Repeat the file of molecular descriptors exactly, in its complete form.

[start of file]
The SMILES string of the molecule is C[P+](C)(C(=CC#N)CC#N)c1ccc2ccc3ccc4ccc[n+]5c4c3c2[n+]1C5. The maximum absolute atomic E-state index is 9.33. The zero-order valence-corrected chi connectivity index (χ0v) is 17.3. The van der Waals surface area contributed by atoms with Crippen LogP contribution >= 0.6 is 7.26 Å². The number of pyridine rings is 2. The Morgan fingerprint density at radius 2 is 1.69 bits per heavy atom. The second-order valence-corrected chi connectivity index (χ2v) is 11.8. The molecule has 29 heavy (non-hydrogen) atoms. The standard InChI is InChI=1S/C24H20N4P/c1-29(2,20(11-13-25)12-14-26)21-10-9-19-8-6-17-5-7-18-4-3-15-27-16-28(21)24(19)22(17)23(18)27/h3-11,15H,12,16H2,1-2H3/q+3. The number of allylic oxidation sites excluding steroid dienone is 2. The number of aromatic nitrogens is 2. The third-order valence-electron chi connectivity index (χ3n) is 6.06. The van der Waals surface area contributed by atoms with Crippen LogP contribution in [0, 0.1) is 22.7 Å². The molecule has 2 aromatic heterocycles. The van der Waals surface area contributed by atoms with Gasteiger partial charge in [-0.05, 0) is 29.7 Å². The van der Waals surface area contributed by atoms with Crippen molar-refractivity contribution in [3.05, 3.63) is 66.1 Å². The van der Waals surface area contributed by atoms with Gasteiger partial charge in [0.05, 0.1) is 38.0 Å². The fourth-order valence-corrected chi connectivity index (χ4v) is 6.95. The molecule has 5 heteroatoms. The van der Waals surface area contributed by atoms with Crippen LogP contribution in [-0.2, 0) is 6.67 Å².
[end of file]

The SMILES string of the molecule is C[P+](C)(C(=CC#N)CC#N)c1ccc2ccc3ccc4ccc[n+]5c4c3c2[n+]1C5. The maximum absolute atomic E-state index is 9.33. The zero-order valence-corrected chi connectivity index (χ0v) is 17.3. The van der Waals surface area contributed by atoms with Crippen LogP contribution >= 0.6 is 7.26 Å². The number of pyridine rings is 2. The Morgan fingerprint density at radius 2 is 1.69 bits per heavy atom. The second-order valence-corrected chi connectivity index (χ2v) is 11.8. The molecule has 29 heavy (non-hydrogen) atoms. The standard InChI is InChI=1S/C24H20N4P/c1-29(2,20(11-13-25)12-14-26)21-10-9-19-8-6-17-5-7-18-4-3-15-27-16-28(21)24(19)22(17)23(18)27/h3-11,15H,12,16H2,1-2H3/q+3. The number of allylic oxidation sites excluding steroid dienone is 2. The number of aromatic nitrogens is 2. The third-order valence-electron chi connectivity index (χ3n) is 6.06. The van der Waals surface area contributed by atoms with Crippen LogP contribution in [0, 0.1) is 22.7 Å². The molecule has 2 aromatic heterocycles. The van der Waals surface area contributed by atoms with Gasteiger partial charge in [-0.05, 0) is 29.7 Å². The van der Waals surface area contributed by atoms with Crippen molar-refractivity contribution in [3.05, 3.63) is 66.1 Å². The van der Waals surface area contributed by atoms with Gasteiger partial charge in [0.05, 0.1) is 38.0 Å². The fourth-order valence-corrected chi connectivity index (χ4v) is 6.95. The molecule has 5 heteroatoms. The van der Waals surface area contributed by atoms with Crippen LogP contribution in [-0.2, 0) is 6.67 Å².